September 26, 2017
It didn't take long for the Trump administration to call ISIS's slaughter of Christians "genocide." But it has taken surprisingly long for it to do something about it. The White House may have changed, but the situation for thousands of persecuted men and women of faith in the Middle East hasn't changed much. Nina Shea, director of the Hudson Institute's Center for Religious Freedom, writes in a column for the Wall Street Journal that Secretary Rex Tillerson's State Department is "making the situation worse [for Christians] by continuing Obama policies that effectively exclude these non-Muslims from U.S. aid in Iraq."
"This is really astonishing," she points out, "because Secretary Tillerson has confirmed that these refugees face genocide." Yet, Shea explains, most of the $250 million earmarked in reconstruction projects "such as restoring water and power," have barely gotten off the ground – especially in areas dominated by Christians. Making matters worse, most of the U.S. aid flows through the U.N., an Obama tradition that continues now.
"One local church authority told me the U.N. reports 'grossly overstate the quality and substance of the actual work' and their projects' influence is 'minimal or nonexistent.' A representative from the Nineveh Reconstruction Committee, a unified church group, told me earlier this month that the only major projects under way are its own," Shea writes. As a result, "Far lower percentages of Christians and Yazidis are returning from displacement to their homes in the devastated Nineveh Plains and Sinjar, respectively, compared with the larger religious groups in Tikrit, Fallujah and Mosul."
Over the past few months, Senators James Lankford (R-Okla.), Marco Rubio (R-Fla.), Ben Sasse (R-Nebr.), and John Cornyn (R-Texas) have been making noise at the State Department, complaining that the agency isn't doing enough to help Christians and other religious minorities. No one seems to understand why the administration hasn't spent the money that's been earmarked – or why it insists on funneling the money through a U.N. that has done little to ease Christians' plight. "The U.S. should aid them directly," says Rev. Benedict Kiely, who helps men and women of faith on the ground in the Middle East. These are people, he points out, who didn't go to U.N. camps because ISIS had infiltrated them. "All the assistance has been coming from church organizations."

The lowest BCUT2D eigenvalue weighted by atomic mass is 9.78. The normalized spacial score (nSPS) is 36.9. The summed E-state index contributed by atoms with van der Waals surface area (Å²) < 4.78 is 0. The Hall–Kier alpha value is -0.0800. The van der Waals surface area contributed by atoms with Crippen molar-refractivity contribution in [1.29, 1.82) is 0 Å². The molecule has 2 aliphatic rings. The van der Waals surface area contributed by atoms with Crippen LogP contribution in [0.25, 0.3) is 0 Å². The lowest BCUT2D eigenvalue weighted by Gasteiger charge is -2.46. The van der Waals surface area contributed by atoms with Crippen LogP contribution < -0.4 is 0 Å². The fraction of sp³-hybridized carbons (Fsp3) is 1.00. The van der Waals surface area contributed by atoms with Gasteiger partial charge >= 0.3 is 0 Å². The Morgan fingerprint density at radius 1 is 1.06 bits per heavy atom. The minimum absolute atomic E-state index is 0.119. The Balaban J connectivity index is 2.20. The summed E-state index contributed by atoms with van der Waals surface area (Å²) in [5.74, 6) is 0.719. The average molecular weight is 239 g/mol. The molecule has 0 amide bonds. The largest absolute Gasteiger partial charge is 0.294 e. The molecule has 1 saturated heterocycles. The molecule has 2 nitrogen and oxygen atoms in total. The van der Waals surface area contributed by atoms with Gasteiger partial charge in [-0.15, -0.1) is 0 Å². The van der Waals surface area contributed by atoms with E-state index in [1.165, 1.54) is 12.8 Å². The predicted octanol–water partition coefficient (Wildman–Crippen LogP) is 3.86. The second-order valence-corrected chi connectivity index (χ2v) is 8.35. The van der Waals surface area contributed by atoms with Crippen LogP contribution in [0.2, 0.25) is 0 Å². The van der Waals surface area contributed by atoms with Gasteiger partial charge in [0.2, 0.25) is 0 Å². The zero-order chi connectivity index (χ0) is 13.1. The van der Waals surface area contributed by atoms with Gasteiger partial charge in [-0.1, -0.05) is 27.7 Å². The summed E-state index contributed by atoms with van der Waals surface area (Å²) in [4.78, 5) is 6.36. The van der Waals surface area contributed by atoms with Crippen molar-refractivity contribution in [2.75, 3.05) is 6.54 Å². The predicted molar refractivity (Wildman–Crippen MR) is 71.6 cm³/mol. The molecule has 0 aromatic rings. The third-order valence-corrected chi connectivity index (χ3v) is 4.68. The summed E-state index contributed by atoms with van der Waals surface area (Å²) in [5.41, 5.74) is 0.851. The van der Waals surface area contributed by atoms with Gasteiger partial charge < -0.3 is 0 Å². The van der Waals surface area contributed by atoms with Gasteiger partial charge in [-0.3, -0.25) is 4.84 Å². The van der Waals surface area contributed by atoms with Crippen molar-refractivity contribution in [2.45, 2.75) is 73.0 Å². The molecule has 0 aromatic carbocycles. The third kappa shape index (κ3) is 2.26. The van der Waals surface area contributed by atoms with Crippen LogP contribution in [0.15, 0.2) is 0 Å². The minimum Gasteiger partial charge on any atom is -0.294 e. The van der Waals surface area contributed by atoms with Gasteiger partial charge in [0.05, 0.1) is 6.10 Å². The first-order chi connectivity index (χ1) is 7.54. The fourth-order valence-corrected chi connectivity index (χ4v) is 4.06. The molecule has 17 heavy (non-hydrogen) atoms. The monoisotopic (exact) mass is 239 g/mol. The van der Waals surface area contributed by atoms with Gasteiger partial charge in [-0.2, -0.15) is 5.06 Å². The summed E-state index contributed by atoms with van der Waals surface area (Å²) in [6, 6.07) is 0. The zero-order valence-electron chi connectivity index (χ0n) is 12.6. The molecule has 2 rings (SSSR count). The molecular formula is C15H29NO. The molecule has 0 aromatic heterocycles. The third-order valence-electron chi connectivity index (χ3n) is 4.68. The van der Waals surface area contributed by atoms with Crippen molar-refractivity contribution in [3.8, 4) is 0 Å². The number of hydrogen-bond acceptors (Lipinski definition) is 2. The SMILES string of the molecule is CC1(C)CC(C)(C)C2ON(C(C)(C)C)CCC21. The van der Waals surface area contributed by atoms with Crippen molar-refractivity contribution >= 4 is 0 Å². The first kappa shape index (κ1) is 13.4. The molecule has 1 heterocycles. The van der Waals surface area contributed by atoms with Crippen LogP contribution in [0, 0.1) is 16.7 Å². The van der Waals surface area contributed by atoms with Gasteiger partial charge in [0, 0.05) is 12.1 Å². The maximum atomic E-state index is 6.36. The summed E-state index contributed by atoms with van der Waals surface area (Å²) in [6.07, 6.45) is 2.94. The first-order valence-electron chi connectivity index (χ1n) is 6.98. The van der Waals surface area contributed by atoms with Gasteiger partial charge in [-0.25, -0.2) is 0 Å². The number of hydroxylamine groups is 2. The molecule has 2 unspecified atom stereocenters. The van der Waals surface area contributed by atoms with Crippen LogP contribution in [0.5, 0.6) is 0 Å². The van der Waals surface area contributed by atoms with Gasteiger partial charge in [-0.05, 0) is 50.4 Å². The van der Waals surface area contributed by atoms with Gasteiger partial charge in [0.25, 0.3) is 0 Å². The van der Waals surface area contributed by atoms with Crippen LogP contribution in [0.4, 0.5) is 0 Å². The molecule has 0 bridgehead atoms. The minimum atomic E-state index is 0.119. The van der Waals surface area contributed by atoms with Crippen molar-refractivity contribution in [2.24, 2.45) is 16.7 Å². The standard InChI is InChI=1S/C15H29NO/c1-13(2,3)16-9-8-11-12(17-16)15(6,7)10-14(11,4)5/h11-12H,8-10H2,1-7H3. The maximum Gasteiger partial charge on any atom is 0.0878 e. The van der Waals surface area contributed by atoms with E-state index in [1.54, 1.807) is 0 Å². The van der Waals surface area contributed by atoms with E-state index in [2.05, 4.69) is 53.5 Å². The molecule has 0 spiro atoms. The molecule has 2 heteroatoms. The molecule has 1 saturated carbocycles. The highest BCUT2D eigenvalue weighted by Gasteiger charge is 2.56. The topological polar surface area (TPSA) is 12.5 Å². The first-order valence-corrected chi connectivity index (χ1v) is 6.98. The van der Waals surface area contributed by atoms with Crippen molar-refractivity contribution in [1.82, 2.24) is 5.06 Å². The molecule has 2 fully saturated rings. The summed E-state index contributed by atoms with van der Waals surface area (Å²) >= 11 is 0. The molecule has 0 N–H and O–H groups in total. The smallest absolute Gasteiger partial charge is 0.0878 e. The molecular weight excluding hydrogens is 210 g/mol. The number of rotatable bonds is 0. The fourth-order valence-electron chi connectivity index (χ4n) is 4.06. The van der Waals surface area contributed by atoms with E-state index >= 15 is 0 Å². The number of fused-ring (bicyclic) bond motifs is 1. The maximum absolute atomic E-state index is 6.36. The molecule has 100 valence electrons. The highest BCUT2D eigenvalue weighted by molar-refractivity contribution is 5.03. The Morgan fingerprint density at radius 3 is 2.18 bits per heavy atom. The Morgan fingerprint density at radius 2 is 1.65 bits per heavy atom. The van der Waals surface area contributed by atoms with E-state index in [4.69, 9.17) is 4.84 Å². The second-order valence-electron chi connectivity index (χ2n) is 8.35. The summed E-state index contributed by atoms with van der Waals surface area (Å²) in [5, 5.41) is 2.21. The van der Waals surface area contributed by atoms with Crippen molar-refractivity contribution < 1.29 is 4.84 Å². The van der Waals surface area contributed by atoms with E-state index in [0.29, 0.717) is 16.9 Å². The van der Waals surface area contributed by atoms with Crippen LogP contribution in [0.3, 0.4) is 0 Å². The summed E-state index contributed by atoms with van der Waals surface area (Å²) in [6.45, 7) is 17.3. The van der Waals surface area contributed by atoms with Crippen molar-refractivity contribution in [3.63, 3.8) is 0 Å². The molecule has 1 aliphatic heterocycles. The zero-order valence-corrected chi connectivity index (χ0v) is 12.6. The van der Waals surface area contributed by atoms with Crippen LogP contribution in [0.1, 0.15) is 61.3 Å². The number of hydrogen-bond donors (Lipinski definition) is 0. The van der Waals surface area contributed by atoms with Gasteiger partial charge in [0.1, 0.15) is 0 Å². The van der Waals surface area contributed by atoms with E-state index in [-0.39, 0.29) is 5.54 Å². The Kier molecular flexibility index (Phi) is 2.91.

As usual, the decisions are being made by Obama holdovers, Shea warns. If President Trump would intervene, there's plenty he could do to make sure U.S. aid is reaching Iraq's most vulnerable. "First, he can direct his administration to address their humanitarian and stabilization needs," Shea explains. "This should include dropping the U.N. as a pass-through for U.S. aid. He can also appoint an interagency coordinator to ensure that bureaucratic hurdles don't interfere with getting aid to all groups. These relatively small tweaks would help preserve the region's religious minorities."
It's time for the State Department to follow through on its commitment to help these families, who are being hunted down simply for believing in Jesus Christ. The least America can do is ensure that its money is not only being used -- but used effectively.
Tony Perkins' Washington Update is written with the aid of FRC senior writers.